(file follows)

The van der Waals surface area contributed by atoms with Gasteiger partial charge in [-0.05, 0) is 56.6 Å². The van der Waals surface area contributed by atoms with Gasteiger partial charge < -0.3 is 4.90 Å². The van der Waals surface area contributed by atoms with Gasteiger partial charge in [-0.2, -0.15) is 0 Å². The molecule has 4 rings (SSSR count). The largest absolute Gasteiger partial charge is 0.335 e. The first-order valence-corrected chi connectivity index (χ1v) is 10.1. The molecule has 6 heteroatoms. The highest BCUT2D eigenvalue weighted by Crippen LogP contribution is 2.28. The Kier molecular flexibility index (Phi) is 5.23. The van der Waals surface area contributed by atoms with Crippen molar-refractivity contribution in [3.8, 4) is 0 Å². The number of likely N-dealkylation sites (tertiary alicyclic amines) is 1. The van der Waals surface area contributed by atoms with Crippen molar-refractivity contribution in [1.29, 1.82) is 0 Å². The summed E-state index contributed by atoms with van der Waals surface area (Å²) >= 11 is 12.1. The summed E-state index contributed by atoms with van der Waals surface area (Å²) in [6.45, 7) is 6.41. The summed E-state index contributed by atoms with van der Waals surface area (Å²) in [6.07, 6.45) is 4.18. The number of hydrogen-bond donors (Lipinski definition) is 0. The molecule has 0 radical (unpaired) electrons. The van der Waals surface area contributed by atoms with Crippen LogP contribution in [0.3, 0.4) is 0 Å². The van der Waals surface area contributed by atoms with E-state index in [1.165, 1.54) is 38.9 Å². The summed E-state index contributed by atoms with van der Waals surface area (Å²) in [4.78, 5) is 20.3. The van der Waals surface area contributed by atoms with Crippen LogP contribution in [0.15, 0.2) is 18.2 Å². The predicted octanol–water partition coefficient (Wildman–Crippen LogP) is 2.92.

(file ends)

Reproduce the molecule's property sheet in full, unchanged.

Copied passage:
The van der Waals surface area contributed by atoms with Gasteiger partial charge in [-0.05, 0) is 56.6 Å². The van der Waals surface area contributed by atoms with Gasteiger partial charge < -0.3 is 4.90 Å². The van der Waals surface area contributed by atoms with Gasteiger partial charge in [-0.2, -0.15) is 0 Å². The molecule has 4 rings (SSSR count). The largest absolute Gasteiger partial charge is 0.335 e. The first-order valence-corrected chi connectivity index (χ1v) is 10.1. The molecule has 6 heteroatoms. The highest BCUT2D eigenvalue weighted by Crippen LogP contribution is 2.28. The Kier molecular flexibility index (Phi) is 5.23. The van der Waals surface area contributed by atoms with Crippen molar-refractivity contribution in [3.8, 4) is 0 Å². The number of likely N-dealkylation sites (tertiary alicyclic amines) is 1. The van der Waals surface area contributed by atoms with Crippen molar-refractivity contribution in [1.29, 1.82) is 0 Å². The summed E-state index contributed by atoms with van der Waals surface area (Å²) >= 11 is 12.1. The summed E-state index contributed by atoms with van der Waals surface area (Å²) in [6.45, 7) is 6.41. The summed E-state index contributed by atoms with van der Waals surface area (Å²) in [6.07, 6.45) is 4.18. The number of hydrogen-bond donors (Lipinski definition) is 0. The molecule has 0 radical (unpaired) electrons. The van der Waals surface area contributed by atoms with Crippen LogP contribution in [0.3, 0.4) is 0 Å². The van der Waals surface area contributed by atoms with E-state index in [1.165, 1.54) is 38.9 Å². The summed E-state index contributed by atoms with van der Waals surface area (Å²) in [4.78, 5) is 20.3. The van der Waals surface area contributed by atoms with Crippen LogP contribution in [0.15, 0.2) is 18.2 Å². The predicted octanol–water partition coefficient (Wildman–Crippen LogP) is 2.92.